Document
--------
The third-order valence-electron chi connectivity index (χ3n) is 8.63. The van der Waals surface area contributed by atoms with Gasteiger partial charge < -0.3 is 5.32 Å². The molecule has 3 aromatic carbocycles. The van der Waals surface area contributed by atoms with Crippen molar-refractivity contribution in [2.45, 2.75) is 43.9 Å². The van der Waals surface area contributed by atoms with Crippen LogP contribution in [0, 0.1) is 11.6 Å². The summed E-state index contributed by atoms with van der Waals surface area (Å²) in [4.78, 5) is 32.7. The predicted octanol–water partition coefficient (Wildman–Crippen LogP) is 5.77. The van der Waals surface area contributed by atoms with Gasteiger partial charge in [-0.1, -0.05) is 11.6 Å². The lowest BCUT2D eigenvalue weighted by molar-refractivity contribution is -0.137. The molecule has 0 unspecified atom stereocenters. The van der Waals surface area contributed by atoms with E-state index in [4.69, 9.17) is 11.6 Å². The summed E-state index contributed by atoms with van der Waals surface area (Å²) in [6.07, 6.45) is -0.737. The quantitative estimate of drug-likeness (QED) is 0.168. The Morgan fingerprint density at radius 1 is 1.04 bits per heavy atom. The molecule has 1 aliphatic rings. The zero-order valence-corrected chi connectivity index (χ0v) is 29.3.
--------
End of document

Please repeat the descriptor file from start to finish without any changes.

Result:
The third-order valence-electron chi connectivity index (χ3n) is 8.63. The van der Waals surface area contributed by atoms with Gasteiger partial charge < -0.3 is 5.32 Å². The molecule has 3 aromatic carbocycles. The van der Waals surface area contributed by atoms with Crippen molar-refractivity contribution in [2.45, 2.75) is 43.9 Å². The van der Waals surface area contributed by atoms with Crippen LogP contribution in [0, 0.1) is 11.6 Å². The summed E-state index contributed by atoms with van der Waals surface area (Å²) in [4.78, 5) is 32.7. The predicted octanol–water partition coefficient (Wildman–Crippen LogP) is 5.77. The van der Waals surface area contributed by atoms with Gasteiger partial charge in [-0.1, -0.05) is 11.6 Å². The lowest BCUT2D eigenvalue weighted by molar-refractivity contribution is -0.137. The molecule has 0 unspecified atom stereocenters. The van der Waals surface area contributed by atoms with E-state index in [4.69, 9.17) is 11.6 Å². The summed E-state index contributed by atoms with van der Waals surface area (Å²) in [6.07, 6.45) is -0.737. The quantitative estimate of drug-likeness (QED) is 0.168. The Morgan fingerprint density at radius 1 is 1.04 bits per heavy atom. The molecule has 1 aliphatic rings. The zero-order valence-corrected chi connectivity index (χ0v) is 29.3.